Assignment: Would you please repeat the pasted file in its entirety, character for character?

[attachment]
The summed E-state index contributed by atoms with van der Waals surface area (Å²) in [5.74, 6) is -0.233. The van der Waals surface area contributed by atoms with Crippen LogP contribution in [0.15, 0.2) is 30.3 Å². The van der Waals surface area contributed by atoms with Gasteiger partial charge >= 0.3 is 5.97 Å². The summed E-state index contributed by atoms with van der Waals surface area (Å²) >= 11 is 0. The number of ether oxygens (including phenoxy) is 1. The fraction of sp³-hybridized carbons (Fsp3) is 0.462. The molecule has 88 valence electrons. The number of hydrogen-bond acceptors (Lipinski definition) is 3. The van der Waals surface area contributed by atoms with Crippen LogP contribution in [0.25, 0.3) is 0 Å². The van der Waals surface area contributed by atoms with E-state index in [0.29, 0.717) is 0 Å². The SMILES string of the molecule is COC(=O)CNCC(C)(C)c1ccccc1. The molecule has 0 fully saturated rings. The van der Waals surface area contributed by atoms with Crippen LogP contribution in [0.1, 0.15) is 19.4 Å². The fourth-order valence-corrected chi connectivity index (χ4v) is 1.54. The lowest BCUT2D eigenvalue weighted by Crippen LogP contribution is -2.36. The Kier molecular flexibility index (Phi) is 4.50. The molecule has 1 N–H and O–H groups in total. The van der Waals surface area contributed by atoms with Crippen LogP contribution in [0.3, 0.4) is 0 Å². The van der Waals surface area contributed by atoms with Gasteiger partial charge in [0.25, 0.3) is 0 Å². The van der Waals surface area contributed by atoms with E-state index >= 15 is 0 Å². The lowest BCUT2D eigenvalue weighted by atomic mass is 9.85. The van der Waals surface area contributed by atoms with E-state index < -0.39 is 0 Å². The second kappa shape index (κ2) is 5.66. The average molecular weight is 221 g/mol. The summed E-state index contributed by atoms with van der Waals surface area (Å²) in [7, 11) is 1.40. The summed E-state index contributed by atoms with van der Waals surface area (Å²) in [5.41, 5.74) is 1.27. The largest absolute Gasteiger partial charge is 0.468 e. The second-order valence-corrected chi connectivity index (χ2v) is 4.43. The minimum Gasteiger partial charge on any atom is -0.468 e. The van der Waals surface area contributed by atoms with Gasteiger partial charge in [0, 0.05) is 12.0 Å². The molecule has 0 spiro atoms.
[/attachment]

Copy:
The summed E-state index contributed by atoms with van der Waals surface area (Å²) in [5.74, 6) is -0.233. The van der Waals surface area contributed by atoms with Crippen LogP contribution in [0.15, 0.2) is 30.3 Å². The van der Waals surface area contributed by atoms with Gasteiger partial charge >= 0.3 is 5.97 Å². The summed E-state index contributed by atoms with van der Waals surface area (Å²) >= 11 is 0. The number of ether oxygens (including phenoxy) is 1. The fraction of sp³-hybridized carbons (Fsp3) is 0.462. The molecule has 88 valence electrons. The number of hydrogen-bond acceptors (Lipinski definition) is 3. The van der Waals surface area contributed by atoms with Crippen LogP contribution in [0.25, 0.3) is 0 Å². The van der Waals surface area contributed by atoms with E-state index in [0.29, 0.717) is 0 Å². The SMILES string of the molecule is COC(=O)CNCC(C)(C)c1ccccc1. The molecule has 0 fully saturated rings. The van der Waals surface area contributed by atoms with Crippen LogP contribution in [0.1, 0.15) is 19.4 Å². The fourth-order valence-corrected chi connectivity index (χ4v) is 1.54. The lowest BCUT2D eigenvalue weighted by Crippen LogP contribution is -2.36. The Kier molecular flexibility index (Phi) is 4.50. The molecule has 1 N–H and O–H groups in total. The van der Waals surface area contributed by atoms with Crippen LogP contribution in [0.3, 0.4) is 0 Å². The van der Waals surface area contributed by atoms with Gasteiger partial charge in [0.25, 0.3) is 0 Å². The van der Waals surface area contributed by atoms with E-state index >= 15 is 0 Å². The lowest BCUT2D eigenvalue weighted by atomic mass is 9.85. The van der Waals surface area contributed by atoms with E-state index < -0.39 is 0 Å². The second kappa shape index (κ2) is 5.66. The average molecular weight is 221 g/mol. The summed E-state index contributed by atoms with van der Waals surface area (Å²) in [7, 11) is 1.40. The summed E-state index contributed by atoms with van der Waals surface area (Å²) in [5.41, 5.74) is 1.27. The largest absolute Gasteiger partial charge is 0.468 e. The second-order valence-corrected chi connectivity index (χ2v) is 4.43. The minimum Gasteiger partial charge on any atom is -0.468 e. The van der Waals surface area contributed by atoms with Gasteiger partial charge in [0, 0.05) is 12.0 Å². The molecule has 0 spiro atoms.